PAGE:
How Not to Piss Everyone Off When Working On Your FinTech Website

An article by Darrell Wilkins on 21 Apr 2022

Summary: Website builds often frustrate people because too many unexpected problems arise. To avoid angering your team, create a website plan, get stakeholder buy-in upfront, and communicate clearly and regularly about your site’s progress.

Building a FinTech website requires a unique mix of business nous, creativity, and technical ability. There are a lot of disparate parts and people that need to come together at the right time to complete the right activities to achieve success.

If your team can’t properly come together — and if you don’t have a good understanding of what you’re building and why — you are all but guaranteed to piss people off.

That’s because misalignment leads to costly, unexpected problems. And who’s not annoyed by unforeseen obstacles and expenses? You’ve probably experienced a frustrating website build before. You’re behind schedule, over budget, and nothing works as planned. The CEO is annoyed, marketing is exhausted, and your developers are ignoring your phone calls.

But working on your FinTech’s website doesn’t need to piss anyone off. Just focus on a few simple elements to avoid the unexpected.

Create a Bulletproof Website Plan

The most expensive part of a website is building the wrong thing, and that’s followed closely by changing your mind. Both scenarios require budget-blowing, unanticipated, frustrating rework. You need a great plan in place so you don’t build the wrong thing and so stakeholders don’t change their minds (more on this next).

The first step to an effective plan is research. You must uncover what your users want and what your business needs from your website. Proper research will lead you to the problem(s) your website needs to solve.

Once you’ve identified the problem, set objectives so you can measure how well you’re solving said problem. Your great website plan is then comprised of the steps you’ll take to solve the problem and reach your objectives.

Obtain Stakeholder Buy-In

The plan you document needs to clearly define what you’ll be creating, what you won’t be creating — and why. Get buy-in from your entire team on this plan ASAP, especially from senior stakeholders in all relevant departments.

Remember, a website is so much more than a marketing or sales tool. It’s what you’ll use to recruit new hires, attract investors, and, yes, convert leads. Your new site plan will need approval from HR, finance, and other stakeholders. Otherwise, you’ll run the risk of alienating these departments, potentially stifling your progress. For example, HR is unlikely to approve of whatever you deem acceptable as a recruitment section on your site if you don’t ask first.

Ensuring your stakeholders understand the “why” behind each feature and aspect on your website is also crucial. If a developer, for instance, doesn’t know the background behind why he’s building a certain feature, he’ll feel free to go in any direction he pleases. He’ll make assumptions. Context gives everyone the information they need to do their parts as effectively as possible, helping you reach your objectives and bypass unwanted surprises.

Communicate Clearly and Regularly with Your Entire Team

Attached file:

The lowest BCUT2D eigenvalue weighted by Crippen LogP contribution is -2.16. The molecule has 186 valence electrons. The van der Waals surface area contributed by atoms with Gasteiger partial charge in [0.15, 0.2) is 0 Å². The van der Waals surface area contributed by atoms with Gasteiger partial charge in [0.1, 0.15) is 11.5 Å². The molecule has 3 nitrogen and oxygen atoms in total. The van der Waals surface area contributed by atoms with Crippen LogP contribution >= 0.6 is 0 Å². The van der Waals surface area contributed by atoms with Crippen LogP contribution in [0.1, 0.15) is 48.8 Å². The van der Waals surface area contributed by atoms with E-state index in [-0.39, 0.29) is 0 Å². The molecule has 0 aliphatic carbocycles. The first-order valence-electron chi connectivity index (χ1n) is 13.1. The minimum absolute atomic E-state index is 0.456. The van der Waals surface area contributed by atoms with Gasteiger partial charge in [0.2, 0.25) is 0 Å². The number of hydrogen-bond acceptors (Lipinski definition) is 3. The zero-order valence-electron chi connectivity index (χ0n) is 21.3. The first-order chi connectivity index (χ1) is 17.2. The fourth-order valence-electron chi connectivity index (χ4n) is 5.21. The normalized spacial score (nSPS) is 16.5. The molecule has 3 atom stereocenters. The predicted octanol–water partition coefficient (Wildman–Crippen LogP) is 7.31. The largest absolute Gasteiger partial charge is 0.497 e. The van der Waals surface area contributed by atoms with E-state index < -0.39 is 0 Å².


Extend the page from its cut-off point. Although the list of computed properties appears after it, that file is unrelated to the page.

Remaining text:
Even with a solid plan in place, it’s possible for unexpected challenges to arise during your website project. That’s why regular communication — beyond the planning stages — is vital.

For starters, a responsibility assignment matrix will make it clear to everyone who is to be accountable, consulted, and informed on each part of your process. There’s no guessing or assuming who is supposed to do what, meaning there’s less opportunity for frustration (including yourself if you expected work to be done that wasn’t).

A project blog is another great way to keep everyone up to date on your FinTech’s website. The last thing you want is to have a big feature or website reveal only for a senior stakeholder to say, “What’s that feature for?” or “That’s not what I wanted.” Reveals and information vacuums, however tempting, are toxic.

Iterative work accompanied by regular feedback loops and updates via a project blog (or another communication channel) are the way to go. The earlier you catch issues, the less impact they have. And the less angry they make people.

Set Realistic Expectations and Stay On Track

You’ve done the planning. You’ve attained appropriate buy-in. Now it’s time to set everyone’s expectations — including your own — and stay the course.

People frequently say, “I want a for my FinTech.” Of course they do. It’s an awesome website.

But Stripe has five extremely talented, full-time designers on staff. Not to mention all of the developers and project management professionals working on the beautiful site. They are spending millions a year on it.

You won’t get with a £100k design and build budget. And if you only have around £25k, you’re only going to get the basics. You need to set your team's expectations around your team’s budget or people will get angry when their (unrealistic) expectations aren’t met.

Just as importantly, stay on target. You’ve done your research, planned well, and gotten buy-in. You know where you are going and why. Don’t deviate unless there is a very good reason to. If you need to deviate, make the implications and the costs (time, budget, etc.) clear to everyone.

It is possible to work on your FinTech’s website without pissing people off. It just requires more effort than you might think necessary to plan as well as get and keep everyone aligned. But the results — a website that does what you and every other organisation stakeholder needs it to do — are worth it.